The food and agritech sector is a $5 trillion global industry which is consistently growing. This provides a strategic and financial opportunity for investors in the space tech sector. Not only will innovative technology help improve efficiency and cut down on waste but also likely see large potential returns. As we stand, around 38% of the world’s land and 70% of the world’s water withdrawal is used for agriculture. It’s predicted that by 2030, 40% of water demands are unlikely to be met. Here, we shine a spotlight on the sector, potential areas for innovation and current technology already making a difference.
When considering the benefits of space data on the agritech sector, it’s important to consider both the big picture and smaller, more localised issues.
Satellite data can be used to help predict environmental factors so farms and producers can adjust their activities accordingly. This includes accurate predictions on future conditions as well as season start and end dates. This helps farmers know what to grow and when to do so. This type of information on general agricultural trends could also be collated to help predict commodity markets and insurance premiums.
There are close to 11 million farms in the EU, with around 96% of these classified as family farms. This type of farm presents different obstacles to overcome which satellite data could help to alleviate.
Satellite data will help farmers act immediately on localised issues like irrigation and fertilisation. This will help maximise efficiency and reduce costs. Satellite imagery will allow users to monitor numerous agricultural activities while Global Navigation Satellite Systems (GNSS) technology will allow for easy navigation to points of interest. Satellite communications are also vital for agricultural work, including machine to machine communication in areas where terrestrial networks are not always reliable.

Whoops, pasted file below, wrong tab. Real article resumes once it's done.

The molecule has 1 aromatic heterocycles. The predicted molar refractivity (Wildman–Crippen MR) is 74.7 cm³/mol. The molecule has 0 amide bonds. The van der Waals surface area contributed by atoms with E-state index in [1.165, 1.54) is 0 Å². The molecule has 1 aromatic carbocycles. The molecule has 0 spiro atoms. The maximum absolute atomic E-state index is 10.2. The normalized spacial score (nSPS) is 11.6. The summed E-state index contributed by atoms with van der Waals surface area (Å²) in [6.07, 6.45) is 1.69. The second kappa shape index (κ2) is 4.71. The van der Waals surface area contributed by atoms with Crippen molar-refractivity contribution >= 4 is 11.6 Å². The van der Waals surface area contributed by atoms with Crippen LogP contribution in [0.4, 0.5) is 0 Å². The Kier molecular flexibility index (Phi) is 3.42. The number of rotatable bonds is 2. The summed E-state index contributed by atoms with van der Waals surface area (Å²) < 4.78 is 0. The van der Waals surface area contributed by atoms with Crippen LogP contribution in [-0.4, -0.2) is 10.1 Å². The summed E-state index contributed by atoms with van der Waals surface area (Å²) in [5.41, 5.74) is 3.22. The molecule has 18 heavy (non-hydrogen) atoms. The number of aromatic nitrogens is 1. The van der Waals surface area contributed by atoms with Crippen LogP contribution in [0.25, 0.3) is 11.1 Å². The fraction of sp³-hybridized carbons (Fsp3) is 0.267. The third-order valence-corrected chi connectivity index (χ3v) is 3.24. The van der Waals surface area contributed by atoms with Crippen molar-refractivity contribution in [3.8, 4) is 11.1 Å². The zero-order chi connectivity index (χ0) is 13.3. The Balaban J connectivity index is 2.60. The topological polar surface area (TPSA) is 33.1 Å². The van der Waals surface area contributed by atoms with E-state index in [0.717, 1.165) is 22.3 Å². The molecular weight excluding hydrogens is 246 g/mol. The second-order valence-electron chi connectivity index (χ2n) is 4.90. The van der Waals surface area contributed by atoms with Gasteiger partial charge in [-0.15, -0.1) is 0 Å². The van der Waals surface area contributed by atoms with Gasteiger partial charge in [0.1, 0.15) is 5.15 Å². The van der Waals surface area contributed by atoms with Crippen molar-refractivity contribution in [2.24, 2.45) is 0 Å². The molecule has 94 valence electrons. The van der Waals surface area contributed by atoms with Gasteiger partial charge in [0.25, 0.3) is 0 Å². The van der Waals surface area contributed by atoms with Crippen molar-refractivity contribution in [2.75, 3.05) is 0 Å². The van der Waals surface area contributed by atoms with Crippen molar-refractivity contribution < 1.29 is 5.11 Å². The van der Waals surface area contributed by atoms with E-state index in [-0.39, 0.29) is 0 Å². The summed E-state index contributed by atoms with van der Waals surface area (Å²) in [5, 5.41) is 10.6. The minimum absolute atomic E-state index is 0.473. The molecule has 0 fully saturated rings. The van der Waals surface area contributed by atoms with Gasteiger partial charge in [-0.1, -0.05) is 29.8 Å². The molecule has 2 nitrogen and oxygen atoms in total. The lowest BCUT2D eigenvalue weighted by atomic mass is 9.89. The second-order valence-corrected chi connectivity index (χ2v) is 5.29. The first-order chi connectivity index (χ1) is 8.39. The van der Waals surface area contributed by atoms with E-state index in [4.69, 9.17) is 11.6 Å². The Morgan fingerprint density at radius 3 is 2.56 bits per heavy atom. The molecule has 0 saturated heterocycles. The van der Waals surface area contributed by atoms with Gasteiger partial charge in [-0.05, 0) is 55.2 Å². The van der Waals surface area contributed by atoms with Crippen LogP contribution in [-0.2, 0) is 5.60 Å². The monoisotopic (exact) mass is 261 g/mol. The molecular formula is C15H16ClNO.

Agritech funding reached $3.2 billion in 2016 and will likely rise in the coming years. There are many potential uses for space data in the agritech sector. Here are just a few examples:
In the years to come, water conservation is going to be a vital balancing act for farms. Crop field irrigation is not regular, some crops require more water than others. Earth orbiting satellites can help show where water needs to be distributed to help prevent over-irrigation. This technology will aid in conserving a potential of 18%-30% of a farm’s water supply.
Crop health is not consistent across a field. Specific areas in a field require more fertiliser for optimum growth than others. With the assistance of Earth orbiting satellites, farmers will be able to use only the necessary amounts of fertiliser. GNSS will be able to help pinpoint areas in a field which require more fertiliser than others. This will aid in the reduction of costs and lessen the environmental impact of over-fertilisation.